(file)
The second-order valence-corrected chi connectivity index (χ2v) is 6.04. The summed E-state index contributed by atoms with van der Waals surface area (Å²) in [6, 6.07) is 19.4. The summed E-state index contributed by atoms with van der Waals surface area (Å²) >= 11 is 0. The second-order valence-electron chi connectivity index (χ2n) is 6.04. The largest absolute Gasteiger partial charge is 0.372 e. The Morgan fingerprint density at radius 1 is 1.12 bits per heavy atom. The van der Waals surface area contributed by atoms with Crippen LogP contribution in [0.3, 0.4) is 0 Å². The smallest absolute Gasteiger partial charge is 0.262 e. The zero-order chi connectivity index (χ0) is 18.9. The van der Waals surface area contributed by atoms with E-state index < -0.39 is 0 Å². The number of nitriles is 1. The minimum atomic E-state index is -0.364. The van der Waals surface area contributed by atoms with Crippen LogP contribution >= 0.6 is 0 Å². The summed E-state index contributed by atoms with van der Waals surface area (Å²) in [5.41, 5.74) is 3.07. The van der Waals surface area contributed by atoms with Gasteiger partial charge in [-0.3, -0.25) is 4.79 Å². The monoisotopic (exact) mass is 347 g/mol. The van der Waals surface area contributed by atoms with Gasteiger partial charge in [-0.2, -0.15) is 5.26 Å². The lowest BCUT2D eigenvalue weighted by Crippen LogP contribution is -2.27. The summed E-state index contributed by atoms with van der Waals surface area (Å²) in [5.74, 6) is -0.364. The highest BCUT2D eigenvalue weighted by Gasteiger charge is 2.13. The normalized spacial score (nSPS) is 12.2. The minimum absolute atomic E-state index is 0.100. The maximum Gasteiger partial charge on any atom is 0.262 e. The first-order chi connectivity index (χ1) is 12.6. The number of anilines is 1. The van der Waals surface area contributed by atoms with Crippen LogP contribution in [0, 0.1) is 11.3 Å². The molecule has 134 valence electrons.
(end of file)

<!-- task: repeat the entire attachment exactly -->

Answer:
The second-order valence-corrected chi connectivity index (χ2v) is 6.04. The summed E-state index contributed by atoms with van der Waals surface area (Å²) in [6, 6.07) is 19.4. The summed E-state index contributed by atoms with van der Waals surface area (Å²) >= 11 is 0. The second-order valence-electron chi connectivity index (χ2n) is 6.04. The largest absolute Gasteiger partial charge is 0.372 e. The Morgan fingerprint density at radius 1 is 1.12 bits per heavy atom. The van der Waals surface area contributed by atoms with Crippen LogP contribution in [0.3, 0.4) is 0 Å². The smallest absolute Gasteiger partial charge is 0.262 e. The zero-order chi connectivity index (χ0) is 18.9. The van der Waals surface area contributed by atoms with E-state index < -0.39 is 0 Å². The number of nitriles is 1. The minimum atomic E-state index is -0.364. The van der Waals surface area contributed by atoms with Crippen LogP contribution >= 0.6 is 0 Å². The summed E-state index contributed by atoms with van der Waals surface area (Å²) in [5.41, 5.74) is 3.07. The van der Waals surface area contributed by atoms with Gasteiger partial charge in [-0.3, -0.25) is 4.79 Å². The monoisotopic (exact) mass is 347 g/mol. The van der Waals surface area contributed by atoms with Gasteiger partial charge in [-0.2, -0.15) is 5.26 Å². The lowest BCUT2D eigenvalue weighted by Crippen LogP contribution is -2.27. The summed E-state index contributed by atoms with van der Waals surface area (Å²) in [5.74, 6) is -0.364. The highest BCUT2D eigenvalue weighted by Gasteiger charge is 2.13. The normalized spacial score (nSPS) is 12.2. The minimum absolute atomic E-state index is 0.100. The maximum Gasteiger partial charge on any atom is 0.262 e. The first-order chi connectivity index (χ1) is 12.6. The number of anilines is 1. The van der Waals surface area contributed by atoms with Crippen LogP contribution in [0, 0.1) is 11.3 Å². The molecule has 134 valence electrons.